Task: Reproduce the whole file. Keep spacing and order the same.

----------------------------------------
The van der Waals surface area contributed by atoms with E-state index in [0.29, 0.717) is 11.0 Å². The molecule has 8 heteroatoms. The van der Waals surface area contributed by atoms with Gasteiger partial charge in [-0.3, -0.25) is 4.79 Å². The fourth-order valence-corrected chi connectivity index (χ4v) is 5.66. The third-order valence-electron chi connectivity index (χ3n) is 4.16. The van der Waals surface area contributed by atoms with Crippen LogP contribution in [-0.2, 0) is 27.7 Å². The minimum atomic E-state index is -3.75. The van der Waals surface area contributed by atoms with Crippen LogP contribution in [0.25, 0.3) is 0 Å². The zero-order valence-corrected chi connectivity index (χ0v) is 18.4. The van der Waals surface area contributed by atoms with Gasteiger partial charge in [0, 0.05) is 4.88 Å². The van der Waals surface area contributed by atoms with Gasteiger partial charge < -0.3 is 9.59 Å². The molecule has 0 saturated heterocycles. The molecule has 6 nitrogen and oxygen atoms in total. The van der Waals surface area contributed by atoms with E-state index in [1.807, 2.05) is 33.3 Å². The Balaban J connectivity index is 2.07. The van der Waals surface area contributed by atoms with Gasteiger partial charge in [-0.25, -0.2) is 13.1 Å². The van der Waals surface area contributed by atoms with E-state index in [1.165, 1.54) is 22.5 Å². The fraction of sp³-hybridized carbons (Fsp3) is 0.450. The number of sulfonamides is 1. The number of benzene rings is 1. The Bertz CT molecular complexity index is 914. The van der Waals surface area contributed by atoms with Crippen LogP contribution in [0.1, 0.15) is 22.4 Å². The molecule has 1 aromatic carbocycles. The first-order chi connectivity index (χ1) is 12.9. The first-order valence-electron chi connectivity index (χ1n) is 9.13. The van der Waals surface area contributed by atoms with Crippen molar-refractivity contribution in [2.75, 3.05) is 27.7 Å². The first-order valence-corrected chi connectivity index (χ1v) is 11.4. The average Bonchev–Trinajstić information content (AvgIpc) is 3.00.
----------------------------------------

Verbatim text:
The van der Waals surface area contributed by atoms with E-state index in [0.29, 0.717) is 11.0 Å². The molecule has 8 heteroatoms. The van der Waals surface area contributed by atoms with Gasteiger partial charge in [-0.3, -0.25) is 4.79 Å². The fourth-order valence-corrected chi connectivity index (χ4v) is 5.66. The third-order valence-electron chi connectivity index (χ3n) is 4.16. The van der Waals surface area contributed by atoms with Crippen LogP contribution in [-0.2, 0) is 27.7 Å². The minimum atomic E-state index is -3.75. The van der Waals surface area contributed by atoms with Crippen LogP contribution in [0.25, 0.3) is 0 Å². The zero-order valence-corrected chi connectivity index (χ0v) is 18.4. The van der Waals surface area contributed by atoms with Gasteiger partial charge in [0, 0.05) is 4.88 Å². The van der Waals surface area contributed by atoms with Gasteiger partial charge < -0.3 is 9.59 Å². The molecule has 0 saturated heterocycles. The molecule has 6 nitrogen and oxygen atoms in total. The van der Waals surface area contributed by atoms with E-state index in [1.807, 2.05) is 33.3 Å². The Balaban J connectivity index is 2.07. The van der Waals surface area contributed by atoms with Gasteiger partial charge in [-0.25, -0.2) is 13.1 Å². The van der Waals surface area contributed by atoms with E-state index in [1.165, 1.54) is 22.5 Å². The fraction of sp³-hybridized carbons (Fsp3) is 0.450. The number of sulfonamides is 1. The number of benzene rings is 1. The Bertz CT molecular complexity index is 914. The van der Waals surface area contributed by atoms with Crippen LogP contribution in [0.1, 0.15) is 22.4 Å². The molecule has 1 aromatic carbocycles. The first-order chi connectivity index (χ1) is 12.9. The first-order valence-electron chi connectivity index (χ1n) is 9.13. The van der Waals surface area contributed by atoms with Crippen molar-refractivity contribution in [2.75, 3.05) is 27.7 Å². The first-order valence-corrected chi connectivity index (χ1v) is 11.4. The average Bonchev–Trinajstić information content (AvgIpc) is 3.00.